"In any journey, it helps to start with a look back from where we once came. The end of the Second World War marks the time after which cities changed the most. Many compelling reasons drove the crucial choices we made at that time," writes Patrick Condon. "It is therefore up to a new generation to coalesce around a common vision for the future -- a common vision deeply grounded in the pioneering efforts of the previous generation."
“The Ministry of Environment appreciates that the Partnership for Water Sustainability in BC embraces shared responsibility for the Water Sustainability Action Plan. The next phase of the Georgia Basin Inter-Regional Education Initiative will add to 'Asset Management for Sustainable Service Delivery: A BC Framework' and integrate watershed systems thinking and adaptation to a changing climate into asset management," wrote Wes Shoemaker.
To develop a common understanding, the Green Infrastructure Partnership unveiled a cascading hierarchy. "Desired outcomes for water sustainability and green infrastructure can be achieved through infrastructure standards that reflect a full and proper understanding of the relationship between land and water", stated Kim Stephens.
“Whether discussing the economy or ecological challenges, the significance and relevance of the findings from Flow and Grow is that they will be replicable throughout the province and beyond," stated Ted van der Gulik. “The reason for this applicability is that the workshop focus was on the impacts of climate change and the need to plan now for a water sustainable future.”
The Protocol is an economic tool to make real the notion of ‘watersheds as infrastructure assets’. “There are some philosophical principles that guide us,” stated Tim Pringle. “Foremost is that water is an ecosystem. It supports all of the living ecology that we treasure. The other principle is that we know that practitioners have knowledge and ability to do things on the ground in a more successful, sustainable way than we often see.”
A Blue-Green City aims to recreate a naturally oriented water cycle while contributing to the amenity of the city by bringing water management and green infrastructure together. As co-editor of the October 2016 issue of Sitelines magazine, Julie Schooling was responsible for developing the storyline and overseeing story development. "It was so exciting to have such a diverse and relevant group of contributors for this issue," she said.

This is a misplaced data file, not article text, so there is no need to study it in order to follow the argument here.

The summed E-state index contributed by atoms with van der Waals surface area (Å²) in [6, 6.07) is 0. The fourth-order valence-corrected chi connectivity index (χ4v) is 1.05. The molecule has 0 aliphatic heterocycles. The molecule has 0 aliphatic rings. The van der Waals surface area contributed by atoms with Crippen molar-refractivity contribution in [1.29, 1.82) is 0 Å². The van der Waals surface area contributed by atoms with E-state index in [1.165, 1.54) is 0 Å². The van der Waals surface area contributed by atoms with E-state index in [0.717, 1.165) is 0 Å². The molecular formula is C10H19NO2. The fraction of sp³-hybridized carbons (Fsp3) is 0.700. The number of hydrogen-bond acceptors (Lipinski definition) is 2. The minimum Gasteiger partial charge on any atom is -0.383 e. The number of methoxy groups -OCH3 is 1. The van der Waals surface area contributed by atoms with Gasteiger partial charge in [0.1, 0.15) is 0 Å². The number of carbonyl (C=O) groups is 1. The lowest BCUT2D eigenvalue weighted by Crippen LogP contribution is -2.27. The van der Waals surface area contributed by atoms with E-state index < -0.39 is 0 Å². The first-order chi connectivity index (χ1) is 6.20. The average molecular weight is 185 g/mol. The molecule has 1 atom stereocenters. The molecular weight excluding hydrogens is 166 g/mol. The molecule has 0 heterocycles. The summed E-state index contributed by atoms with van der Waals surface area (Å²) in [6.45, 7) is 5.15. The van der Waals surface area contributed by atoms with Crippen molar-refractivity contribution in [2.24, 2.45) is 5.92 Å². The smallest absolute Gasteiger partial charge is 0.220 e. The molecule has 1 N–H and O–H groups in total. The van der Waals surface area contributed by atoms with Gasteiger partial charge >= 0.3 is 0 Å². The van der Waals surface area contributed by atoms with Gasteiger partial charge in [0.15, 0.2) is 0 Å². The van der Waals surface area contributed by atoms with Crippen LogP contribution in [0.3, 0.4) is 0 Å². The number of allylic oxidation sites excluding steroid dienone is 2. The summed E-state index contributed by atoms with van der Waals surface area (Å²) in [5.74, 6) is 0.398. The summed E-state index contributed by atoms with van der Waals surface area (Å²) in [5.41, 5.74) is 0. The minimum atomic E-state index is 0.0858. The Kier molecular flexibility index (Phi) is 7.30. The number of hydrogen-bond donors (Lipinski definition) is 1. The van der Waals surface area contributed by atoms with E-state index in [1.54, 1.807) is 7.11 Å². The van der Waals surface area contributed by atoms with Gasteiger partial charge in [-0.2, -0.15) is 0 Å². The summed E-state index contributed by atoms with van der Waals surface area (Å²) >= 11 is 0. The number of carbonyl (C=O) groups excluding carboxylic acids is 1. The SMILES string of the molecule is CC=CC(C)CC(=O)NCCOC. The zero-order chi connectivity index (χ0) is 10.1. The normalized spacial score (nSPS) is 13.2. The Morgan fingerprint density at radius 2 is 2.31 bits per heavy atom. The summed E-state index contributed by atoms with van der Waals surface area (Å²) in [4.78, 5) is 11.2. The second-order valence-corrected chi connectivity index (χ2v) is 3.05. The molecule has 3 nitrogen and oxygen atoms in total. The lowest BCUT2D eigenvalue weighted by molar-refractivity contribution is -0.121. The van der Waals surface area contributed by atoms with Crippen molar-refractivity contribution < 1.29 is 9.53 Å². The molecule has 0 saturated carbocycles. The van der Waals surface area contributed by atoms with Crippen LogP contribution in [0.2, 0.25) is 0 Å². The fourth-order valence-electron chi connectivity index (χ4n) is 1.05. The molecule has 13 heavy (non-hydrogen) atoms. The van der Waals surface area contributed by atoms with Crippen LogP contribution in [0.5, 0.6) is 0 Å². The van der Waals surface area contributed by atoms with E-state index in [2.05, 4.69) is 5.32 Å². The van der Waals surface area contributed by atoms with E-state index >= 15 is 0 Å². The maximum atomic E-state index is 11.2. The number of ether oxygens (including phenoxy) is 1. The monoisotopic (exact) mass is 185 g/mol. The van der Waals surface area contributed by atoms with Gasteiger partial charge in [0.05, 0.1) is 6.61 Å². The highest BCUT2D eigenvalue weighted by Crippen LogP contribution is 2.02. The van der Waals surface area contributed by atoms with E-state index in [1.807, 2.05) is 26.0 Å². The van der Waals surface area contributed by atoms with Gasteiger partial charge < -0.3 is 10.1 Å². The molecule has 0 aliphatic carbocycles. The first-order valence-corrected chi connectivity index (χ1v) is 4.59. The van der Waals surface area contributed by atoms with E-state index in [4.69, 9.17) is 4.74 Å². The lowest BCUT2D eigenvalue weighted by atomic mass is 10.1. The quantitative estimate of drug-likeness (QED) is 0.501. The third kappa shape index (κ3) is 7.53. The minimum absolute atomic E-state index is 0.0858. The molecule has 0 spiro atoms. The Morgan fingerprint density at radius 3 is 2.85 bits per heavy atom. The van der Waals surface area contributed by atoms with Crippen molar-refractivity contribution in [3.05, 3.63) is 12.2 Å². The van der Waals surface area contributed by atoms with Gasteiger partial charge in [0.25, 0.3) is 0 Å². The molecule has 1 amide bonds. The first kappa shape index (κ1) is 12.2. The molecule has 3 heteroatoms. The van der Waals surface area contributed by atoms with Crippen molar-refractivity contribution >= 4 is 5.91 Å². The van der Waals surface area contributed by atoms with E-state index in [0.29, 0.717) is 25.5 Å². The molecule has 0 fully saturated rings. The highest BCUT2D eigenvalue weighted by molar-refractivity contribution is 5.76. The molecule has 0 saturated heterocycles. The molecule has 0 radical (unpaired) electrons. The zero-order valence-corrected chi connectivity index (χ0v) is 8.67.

The Deputy Minister used the occasion of a keynote address at the Gaining Ground Summit to make an inter-ministerial announcement. "We are using the slogan The New Business As Usual to convey the message that... to further advance implementation of green infrastructure.... we have to build regulatory models and develop models of practice and expertise,” stated Dale Wall, Deputy Minister.
“Over the past year, we have begun to frame where we want to get to in British Columbia in terms of sustainable watershed systems. We are saying it is a three-step process, If you don't already have an asset management plan, then you cannot make that leap all the way to Step Three," stated Kim Stephens. “What the Partnership is trying to do right now is to get them ready in terms of where they need to be a couple of years down the road."
Rainwater management is about managing the spectrum of rainfall events, and is at the heart of water-centric green infrastructure. “An absorbent topsoil layer has emerged as a fundamental building block for achieving water sustainability outcomes through implementation of green infrastructure,” stated Ray Fung. “If we can show how to get the topsoil part right, then other parts of the water sustainability equation are more likely to follow."
“The Clean Water America Alliance brought together green infrastructure leaders from around the United States," recalls Howard Neukrig. “A number of themes emerged during the conference, including: Green infrastructure has multiple economic, social, and environmental benefits, but it must work within the greater quilt of water management that includes traditional gray infrastructure.”
A scenario comparison tool to assess green infrastructure effectiveness, achieve a lighter 'water footprint' and protect stream health. Learn More
The Water Conservation Calculator illustrates how specific water conservation measures can yield both fiscal and physical water savings for communities. Learn More
This Landscape Irrigation Scheduling Calculator uses real-time daily evapotranspiration (ET) rates determined from climate stations located within British Columbia. Learn More
This Agricultural Irrigation Scheduling Calculator uses real-time daily evapotranspiration (ET) rates determined from climate stations located within British Columbia. Learn More
The BC Agriculture Water Calculator enables water licensing for all irrigation purposes, whether agricultural or landscape. All non-domestic users of groundwater in BC are required to obtain a licence. Learn More